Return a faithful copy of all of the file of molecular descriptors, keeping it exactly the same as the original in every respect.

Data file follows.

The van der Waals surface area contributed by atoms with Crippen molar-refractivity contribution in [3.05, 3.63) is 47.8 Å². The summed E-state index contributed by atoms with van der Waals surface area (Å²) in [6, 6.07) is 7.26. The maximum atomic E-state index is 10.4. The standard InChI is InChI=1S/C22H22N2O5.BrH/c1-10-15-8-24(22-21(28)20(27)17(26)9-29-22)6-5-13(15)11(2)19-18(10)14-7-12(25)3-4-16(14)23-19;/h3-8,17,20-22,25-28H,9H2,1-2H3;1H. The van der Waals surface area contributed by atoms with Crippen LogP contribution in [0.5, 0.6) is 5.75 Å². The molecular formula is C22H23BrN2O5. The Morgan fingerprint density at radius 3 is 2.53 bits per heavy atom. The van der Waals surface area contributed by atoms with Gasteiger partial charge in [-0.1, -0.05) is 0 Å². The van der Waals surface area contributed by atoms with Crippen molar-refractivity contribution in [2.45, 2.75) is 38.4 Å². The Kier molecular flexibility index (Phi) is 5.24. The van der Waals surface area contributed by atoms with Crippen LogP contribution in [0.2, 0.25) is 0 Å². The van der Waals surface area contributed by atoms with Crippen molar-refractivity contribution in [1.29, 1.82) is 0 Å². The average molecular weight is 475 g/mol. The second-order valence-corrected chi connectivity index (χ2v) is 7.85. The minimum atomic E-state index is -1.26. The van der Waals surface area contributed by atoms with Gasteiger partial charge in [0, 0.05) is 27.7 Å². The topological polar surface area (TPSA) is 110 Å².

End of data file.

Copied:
The van der Waals surface area contributed by atoms with Crippen molar-refractivity contribution in [3.05, 3.63) is 47.8 Å². The summed E-state index contributed by atoms with van der Waals surface area (Å²) in [6, 6.07) is 7.26. The maximum atomic E-state index is 10.4. The standard InChI is InChI=1S/C22H22N2O5.BrH/c1-10-15-8-24(22-21(28)20(27)17(26)9-29-22)6-5-13(15)11(2)19-18(10)14-7-12(25)3-4-16(14)23-19;/h3-8,17,20-22,25-28H,9H2,1-2H3;1H. The van der Waals surface area contributed by atoms with Crippen LogP contribution in [0.5, 0.6) is 5.75 Å². The molecular formula is C22H23BrN2O5. The Morgan fingerprint density at radius 3 is 2.53 bits per heavy atom. The van der Waals surface area contributed by atoms with Gasteiger partial charge in [-0.1, -0.05) is 0 Å². The van der Waals surface area contributed by atoms with Crippen molar-refractivity contribution in [2.45, 2.75) is 38.4 Å². The Kier molecular flexibility index (Phi) is 5.24. The van der Waals surface area contributed by atoms with Crippen LogP contribution in [0.2, 0.25) is 0 Å². The van der Waals surface area contributed by atoms with Crippen molar-refractivity contribution in [1.29, 1.82) is 0 Å². The average molecular weight is 475 g/mol. The second-order valence-corrected chi connectivity index (χ2v) is 7.85. The minimum atomic E-state index is -1.26. The van der Waals surface area contributed by atoms with Gasteiger partial charge in [0, 0.05) is 27.7 Å². The topological polar surface area (TPSA) is 110 Å².